Blog Pick :: Typetoken

Blog Pick :: Typetoken
Phil Reville, M.Arch Candidate

With portfolio review quickly approaching, this week’s blog pick is a great resource for all things typography, iconography, and visual language. Typetoken is an online magazine that showcases, discusses, and reviews the abovementioned, looking to keep the design community abreast of what is new and exciting in all things typography. The site has an overwhelming catalog, from reviews on recent publications to posts about typeface related events.  Furthermore, the site is broken into eight categories based on feature relevance: icon, publication, theory, typeface, visual language, event, identity, and art. While many features overlap in content between these categories, it is an easier way to navigate when looking for something more specific.

A feature on a recent publication that caught my eye was that of a book called Type Plus.  Type Plus looks deeper at the seemingly obvious notion that messages are more powerfully communicative when typography is combined with imagery. Typetoken writes,
“By focusing on a host of contemporary practitioners from around the world, Type Plus creates a picture of a new dynamism in typographic expression. The era of type as a passive, semi-invisible holder of meaning is long gone.” 

Typetoken provides publication information and a link to a shop where you can buy the book.

While typetoken features many publications such as Type Plus, there are also posts about typography in its most basic form. One such post follows the launch of a brand new font by company Fontsmith.  The font, FS Millbank, was created for use in transportation settings,  highly stylized for fast-paced, long distance, and potentially blurred viewing.  In addition, the font was designed alongside matching icons. The feature provides insight into just how much work goes into making a single font.  The attention to detail given to each letter is astonishing. The fact that this font was then tested in various transportation scenarios is even more amazing.  I can only imagine the sketchbooks filled only with typefaces that Fontsmith has lying around.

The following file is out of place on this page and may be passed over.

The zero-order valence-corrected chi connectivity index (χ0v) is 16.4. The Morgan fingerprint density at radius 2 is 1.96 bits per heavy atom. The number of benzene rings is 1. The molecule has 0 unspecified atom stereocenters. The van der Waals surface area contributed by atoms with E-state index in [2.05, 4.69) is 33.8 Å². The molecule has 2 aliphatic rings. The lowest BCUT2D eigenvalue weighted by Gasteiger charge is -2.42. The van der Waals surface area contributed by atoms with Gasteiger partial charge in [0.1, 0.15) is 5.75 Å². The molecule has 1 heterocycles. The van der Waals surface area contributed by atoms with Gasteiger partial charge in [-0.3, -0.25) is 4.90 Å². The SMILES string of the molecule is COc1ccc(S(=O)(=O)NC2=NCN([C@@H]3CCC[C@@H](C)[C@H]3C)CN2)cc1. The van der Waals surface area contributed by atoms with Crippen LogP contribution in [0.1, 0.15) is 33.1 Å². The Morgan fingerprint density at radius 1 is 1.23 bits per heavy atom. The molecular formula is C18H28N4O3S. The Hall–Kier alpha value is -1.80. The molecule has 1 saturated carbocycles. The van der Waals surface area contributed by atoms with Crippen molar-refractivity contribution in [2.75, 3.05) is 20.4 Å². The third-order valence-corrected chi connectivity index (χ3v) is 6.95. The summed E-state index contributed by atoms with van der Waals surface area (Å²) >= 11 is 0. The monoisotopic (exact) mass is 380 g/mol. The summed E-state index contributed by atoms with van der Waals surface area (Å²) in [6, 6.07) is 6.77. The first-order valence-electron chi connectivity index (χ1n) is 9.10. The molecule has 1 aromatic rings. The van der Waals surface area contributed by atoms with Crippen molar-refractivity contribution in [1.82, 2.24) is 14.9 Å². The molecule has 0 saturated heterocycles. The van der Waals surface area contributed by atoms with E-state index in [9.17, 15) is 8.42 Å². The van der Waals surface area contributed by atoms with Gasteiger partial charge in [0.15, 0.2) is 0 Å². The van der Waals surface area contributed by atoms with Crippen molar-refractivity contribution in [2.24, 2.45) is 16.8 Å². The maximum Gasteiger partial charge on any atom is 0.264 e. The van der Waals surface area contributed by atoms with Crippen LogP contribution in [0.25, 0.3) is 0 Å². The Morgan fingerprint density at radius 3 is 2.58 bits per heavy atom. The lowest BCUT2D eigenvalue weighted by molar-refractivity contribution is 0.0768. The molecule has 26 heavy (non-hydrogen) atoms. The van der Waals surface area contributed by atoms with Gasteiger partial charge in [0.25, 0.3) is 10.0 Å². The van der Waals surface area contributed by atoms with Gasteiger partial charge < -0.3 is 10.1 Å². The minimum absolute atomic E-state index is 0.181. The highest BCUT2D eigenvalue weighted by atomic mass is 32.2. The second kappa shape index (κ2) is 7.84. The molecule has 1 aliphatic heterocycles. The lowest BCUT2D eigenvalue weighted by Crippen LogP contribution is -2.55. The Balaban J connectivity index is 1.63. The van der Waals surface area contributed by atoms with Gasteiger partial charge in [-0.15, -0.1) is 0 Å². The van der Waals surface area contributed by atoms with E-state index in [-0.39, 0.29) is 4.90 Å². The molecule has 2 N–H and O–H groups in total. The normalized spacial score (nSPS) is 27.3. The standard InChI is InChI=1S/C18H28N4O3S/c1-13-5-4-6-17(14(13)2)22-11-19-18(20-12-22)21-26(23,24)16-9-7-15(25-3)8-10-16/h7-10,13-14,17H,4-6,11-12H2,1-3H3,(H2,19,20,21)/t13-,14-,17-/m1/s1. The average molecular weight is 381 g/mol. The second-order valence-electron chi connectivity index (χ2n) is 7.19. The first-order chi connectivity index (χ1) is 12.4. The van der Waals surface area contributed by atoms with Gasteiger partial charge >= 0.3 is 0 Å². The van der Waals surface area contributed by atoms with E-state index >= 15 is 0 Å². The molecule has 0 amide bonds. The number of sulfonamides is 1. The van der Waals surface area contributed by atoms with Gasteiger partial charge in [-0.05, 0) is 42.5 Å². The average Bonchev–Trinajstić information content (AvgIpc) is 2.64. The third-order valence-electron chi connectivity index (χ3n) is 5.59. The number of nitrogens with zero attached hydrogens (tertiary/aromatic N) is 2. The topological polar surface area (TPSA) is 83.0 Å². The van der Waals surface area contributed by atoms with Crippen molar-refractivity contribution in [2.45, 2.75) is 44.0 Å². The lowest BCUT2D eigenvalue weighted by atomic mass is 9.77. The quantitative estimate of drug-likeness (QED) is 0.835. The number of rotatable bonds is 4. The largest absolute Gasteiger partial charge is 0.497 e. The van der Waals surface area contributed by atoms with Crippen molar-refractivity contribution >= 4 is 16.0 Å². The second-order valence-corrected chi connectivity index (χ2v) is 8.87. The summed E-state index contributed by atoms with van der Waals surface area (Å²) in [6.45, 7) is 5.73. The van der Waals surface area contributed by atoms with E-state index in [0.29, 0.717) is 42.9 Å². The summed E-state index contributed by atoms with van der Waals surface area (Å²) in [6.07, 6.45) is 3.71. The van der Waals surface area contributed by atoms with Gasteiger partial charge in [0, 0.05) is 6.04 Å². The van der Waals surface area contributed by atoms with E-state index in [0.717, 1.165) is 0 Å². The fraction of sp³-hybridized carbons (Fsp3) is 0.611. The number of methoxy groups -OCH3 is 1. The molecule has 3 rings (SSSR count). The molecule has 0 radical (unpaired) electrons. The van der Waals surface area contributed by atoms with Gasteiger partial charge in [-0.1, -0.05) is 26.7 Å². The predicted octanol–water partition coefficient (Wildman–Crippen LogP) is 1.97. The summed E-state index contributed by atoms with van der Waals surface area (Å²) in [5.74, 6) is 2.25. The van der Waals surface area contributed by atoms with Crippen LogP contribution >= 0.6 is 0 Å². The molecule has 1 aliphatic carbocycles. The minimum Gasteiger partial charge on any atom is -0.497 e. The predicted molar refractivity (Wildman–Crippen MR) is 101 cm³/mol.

So think twice before choosing your next font or layout.  Each font says something slightly different than the next.  Moreover, the way you lay out your imagery and text is inextricably linked to the way your information is received.  Take a look through typetoken and take notice of what fonts are used when and with what imagery.  We’re not masters of typography or visual language by any means, but it is certainly something to begin to take seriously... your portfolio might just depend on it.

Also be sure to check out the Boston Society of Architects’ current exhibition, Stereotype - a collection of works that reveal a “departure from conventional typographical approaches focused on two-dimensional letters by incorporating the elements of time, movement, and the third dimension.”  

Now through May 25, admission is free: